by Mark Banta
This study looked at three groups of people: those with high confidence in the existence of sasquatch, those with medium confidence, and those with low confidence. Each participant completed a coping strategy inventory that determined whether their preferred coping style was problem solving, social-support seeking, or avoidance. In this study, there were no significant differences between the three groups' average scores on a preferred coping strategy. This suggests that a high belief or reported experience with sasquatch is not related to an avoidance of reality or escape-type behavior. An example of an avoidant coping strategy is fantasizing about better times or identifying with characters on television and getting lost in their reality. Interestingly, such a relationship has been found in research on paranormal believers, but the researcher in this area is quite thin and lacks empirical support. The one significant finding in this study was a relationship between income level and avoidance. On average, the lower the income level that was reported, the higher the score was on avoidance. This suggests that those with low income are more likely to use avoidant strategies to deal with problems and stress. This finding is not strongly backed by research and has received little attention from academia.
Casually perusing the paper mill of academia is not likely to uncover a lot of information on sasquatch, which is more commonly referred to as Bigfoot. The few academics that have taken the time to research this cryptic corner of science are anthropologists and anatomists. They usually refer to the creature as a possible descendant of Gigantopethicus blacki.
The late Dr. Grover Krantz is one of the few academics to have thoroughly studied the phenomenon of sasquatch. Krantz was a professor of anthropology at Washington State University and is widely known for his reconstruction of a Gigantopethicus blacki skull (see, Krantz, 1987). Krantz (1999) comprehensively reviewed the evidence to date, including footprints, film, and the fossil record. Krantz was a believer and felt that what people were witnessing was most likely Gigantopethicus blacki, which was thought to have gone extinct 300,000 years ago.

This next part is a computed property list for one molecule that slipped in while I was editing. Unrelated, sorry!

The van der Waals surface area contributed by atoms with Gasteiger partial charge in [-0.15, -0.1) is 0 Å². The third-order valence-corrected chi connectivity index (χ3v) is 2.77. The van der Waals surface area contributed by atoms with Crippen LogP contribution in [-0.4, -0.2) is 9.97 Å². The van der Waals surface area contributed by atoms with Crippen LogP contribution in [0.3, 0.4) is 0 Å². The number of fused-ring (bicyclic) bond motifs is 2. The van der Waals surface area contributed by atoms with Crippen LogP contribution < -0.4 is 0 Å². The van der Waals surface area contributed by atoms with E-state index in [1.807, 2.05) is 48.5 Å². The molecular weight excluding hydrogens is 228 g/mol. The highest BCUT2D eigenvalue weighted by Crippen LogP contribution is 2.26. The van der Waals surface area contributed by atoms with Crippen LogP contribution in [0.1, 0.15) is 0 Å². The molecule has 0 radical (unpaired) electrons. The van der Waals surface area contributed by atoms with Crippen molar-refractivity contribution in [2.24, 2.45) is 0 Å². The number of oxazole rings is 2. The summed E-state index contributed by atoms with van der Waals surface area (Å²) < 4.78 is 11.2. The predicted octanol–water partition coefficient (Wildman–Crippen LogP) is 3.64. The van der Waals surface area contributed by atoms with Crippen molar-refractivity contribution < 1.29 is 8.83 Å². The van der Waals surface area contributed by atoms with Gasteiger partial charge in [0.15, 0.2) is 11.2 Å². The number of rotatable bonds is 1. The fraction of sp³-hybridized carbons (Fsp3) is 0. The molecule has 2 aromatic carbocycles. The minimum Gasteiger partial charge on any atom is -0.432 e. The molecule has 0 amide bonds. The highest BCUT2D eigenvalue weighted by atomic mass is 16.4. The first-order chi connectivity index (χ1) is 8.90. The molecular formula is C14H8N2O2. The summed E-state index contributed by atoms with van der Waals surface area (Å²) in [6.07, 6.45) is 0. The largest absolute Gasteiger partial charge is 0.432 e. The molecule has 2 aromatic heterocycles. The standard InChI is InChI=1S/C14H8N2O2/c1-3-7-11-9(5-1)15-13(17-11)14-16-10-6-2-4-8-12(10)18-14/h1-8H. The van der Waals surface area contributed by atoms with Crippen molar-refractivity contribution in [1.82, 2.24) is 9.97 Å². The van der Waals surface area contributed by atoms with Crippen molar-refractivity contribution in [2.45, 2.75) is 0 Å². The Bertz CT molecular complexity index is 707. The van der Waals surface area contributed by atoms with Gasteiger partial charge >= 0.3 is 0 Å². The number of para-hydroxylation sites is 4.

Krantz summed up the resistance of science to serious study sasquatch when he stated:
Older scientists who have made their names can afford to indulge in the luxury of exploring a subject like this. Some of the younger scientists who have not yet realized how the Scientific Establishment works might also extend themselves along this line until they learn better. Most scientists know the criteria that are used for granting tenure and making promotions, and they are understandably cautious about being involved in any investigations that are not in the mainstream of acceptance or in recognized specialties. (p. 236)
After Dr. Krantz passed away, the proverbial torch, as well as his collection of track casts, were passed to Dr. Jeffrey Meldrum, who is an associate professor of anatomy and anthropology at Idaho State University. Meldrum (2006) used his considerable experience and applied hard science to the phenomenon of sasquatch. A scientist to a fault, Meldrum does not claim that sasquatch exist. Instead, he lets the evidence, which includes the largest tracks cast collection in existence, speak for itself.
The field of psychology has understandably had little to say about the existence or mythology of sasquatch. However, there has been considerable study into the psychological profiles of those who report belief and experience outside the normal. This category is usually referred to as paranormal belief. Wilson and French (2006) examined false memories and dissociativity related to paranormal belief and experience. They found that those reporting false memories scored higher on paranormal belief, experience, and ability than those who did not. Critical thinking ability has also been examined with some evidence suggesting lower reasoning abilities in those who report beliefs and experiences with the paranormal (see, Hergovich & Arendasy, 2005). Research into possible personality traits related to paranormal beliefs showed some evidence for higher levels of aggression and defedence in paranormal believers (See, Auton, Pope, and Seeger, 2003). Several studies have examined schizotypy and its relation to paranormal beliefs. Results indicate healthy schizotypy in those with high paranormal beliefs (e.g., Goulding, 2004; Genovese, 2005).